Teachers’ opinions regarding the symptoms of central auditory processing disorder in children with reading and writing difficulties
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Central Auditory Processing Disorder (CAPD) refers to difficulties in perceptual processing of auditory information. It is a difficulty experienced by a person whose pure tone hearing, intelligence, and language abilities are within the appropriate age norms. In children with CAPD, difficulty in spelling and reading loudly can also be observed. Symptom scales (or questionnaires) are required to determine the presence of CAPD-like symptoms. If risks are found in the scales, the children are referred for diagnosis. The study reported on here aimed to investigate whether CAPD symptoms were underlying to reading and writing difficulty. Eight state schools were randomly selected. The questionnaire evaluating the presence of the CAPD symptoms was answered by 32 teachers for 328 children in total. While the children without reading and writing difficulty did not have CAPD indications, the probability of having CAPD was significantly higher in the children with reading and writing difficulties (p < 0.001). When gender effect was examined, a higher CAPD symptom score was found in males. As a result of the 18-item questionnaire, it was detected that children with CAPD symptoms had a significant disadvantage in reading and writing compared to children who did not have these symptoms. Children with CAPD symptoms should be referred for diagnosis if the CAPD indications are identified.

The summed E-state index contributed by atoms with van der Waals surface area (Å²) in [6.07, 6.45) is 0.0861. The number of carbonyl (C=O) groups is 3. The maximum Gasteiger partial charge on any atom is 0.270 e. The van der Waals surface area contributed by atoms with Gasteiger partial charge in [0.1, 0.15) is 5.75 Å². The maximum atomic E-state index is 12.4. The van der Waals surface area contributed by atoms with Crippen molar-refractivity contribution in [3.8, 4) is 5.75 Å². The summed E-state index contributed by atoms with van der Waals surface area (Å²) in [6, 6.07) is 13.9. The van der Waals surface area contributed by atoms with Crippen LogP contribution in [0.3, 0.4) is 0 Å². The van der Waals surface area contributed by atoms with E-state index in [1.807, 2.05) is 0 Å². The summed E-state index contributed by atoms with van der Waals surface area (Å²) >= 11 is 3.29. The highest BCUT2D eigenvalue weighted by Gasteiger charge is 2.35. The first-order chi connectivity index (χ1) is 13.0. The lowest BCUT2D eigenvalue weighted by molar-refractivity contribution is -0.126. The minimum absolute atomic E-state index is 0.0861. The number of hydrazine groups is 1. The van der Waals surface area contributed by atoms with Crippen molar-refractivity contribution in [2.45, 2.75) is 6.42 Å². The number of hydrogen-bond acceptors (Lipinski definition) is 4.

SourceThe South African Journal of Education (SAJE)
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